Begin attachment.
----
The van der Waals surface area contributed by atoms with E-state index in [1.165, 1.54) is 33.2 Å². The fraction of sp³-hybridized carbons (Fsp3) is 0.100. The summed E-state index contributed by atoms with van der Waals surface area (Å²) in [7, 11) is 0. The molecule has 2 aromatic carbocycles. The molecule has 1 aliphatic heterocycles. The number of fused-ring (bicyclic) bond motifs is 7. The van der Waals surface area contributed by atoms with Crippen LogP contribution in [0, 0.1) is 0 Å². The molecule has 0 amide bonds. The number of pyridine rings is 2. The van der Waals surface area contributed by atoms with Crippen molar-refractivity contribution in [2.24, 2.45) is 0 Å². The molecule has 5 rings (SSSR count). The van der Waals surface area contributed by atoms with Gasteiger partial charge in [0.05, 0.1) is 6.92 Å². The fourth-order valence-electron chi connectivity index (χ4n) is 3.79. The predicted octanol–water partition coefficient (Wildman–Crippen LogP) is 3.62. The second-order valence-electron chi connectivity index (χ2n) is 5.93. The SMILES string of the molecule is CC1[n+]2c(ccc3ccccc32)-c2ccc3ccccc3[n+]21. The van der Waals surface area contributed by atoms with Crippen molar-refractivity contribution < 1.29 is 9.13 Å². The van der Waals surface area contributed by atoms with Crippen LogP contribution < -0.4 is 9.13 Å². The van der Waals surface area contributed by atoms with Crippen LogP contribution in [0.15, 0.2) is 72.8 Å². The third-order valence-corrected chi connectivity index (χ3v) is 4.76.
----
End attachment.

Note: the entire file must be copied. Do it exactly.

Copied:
The van der Waals surface area contributed by atoms with E-state index in [1.165, 1.54) is 33.2 Å². The fraction of sp³-hybridized carbons (Fsp3) is 0.100. The summed E-state index contributed by atoms with van der Waals surface area (Å²) in [7, 11) is 0. The molecule has 2 aromatic carbocycles. The molecule has 1 aliphatic heterocycles. The number of fused-ring (bicyclic) bond motifs is 7. The van der Waals surface area contributed by atoms with Crippen LogP contribution in [0, 0.1) is 0 Å². The molecule has 0 amide bonds. The number of pyridine rings is 2. The van der Waals surface area contributed by atoms with Crippen molar-refractivity contribution in [2.24, 2.45) is 0 Å². The molecule has 5 rings (SSSR count). The van der Waals surface area contributed by atoms with Gasteiger partial charge in [0.05, 0.1) is 6.92 Å². The fourth-order valence-electron chi connectivity index (χ4n) is 3.79. The predicted octanol–water partition coefficient (Wildman–Crippen LogP) is 3.62. The second-order valence-electron chi connectivity index (χ2n) is 5.93. The SMILES string of the molecule is CC1[n+]2c(ccc3ccccc32)-c2ccc3ccccc3[n+]21. The van der Waals surface area contributed by atoms with Crippen molar-refractivity contribution < 1.29 is 9.13 Å². The van der Waals surface area contributed by atoms with Crippen LogP contribution < -0.4 is 9.13 Å². The van der Waals surface area contributed by atoms with Crippen LogP contribution in [0.15, 0.2) is 72.8 Å². The third-order valence-corrected chi connectivity index (χ3v) is 4.76.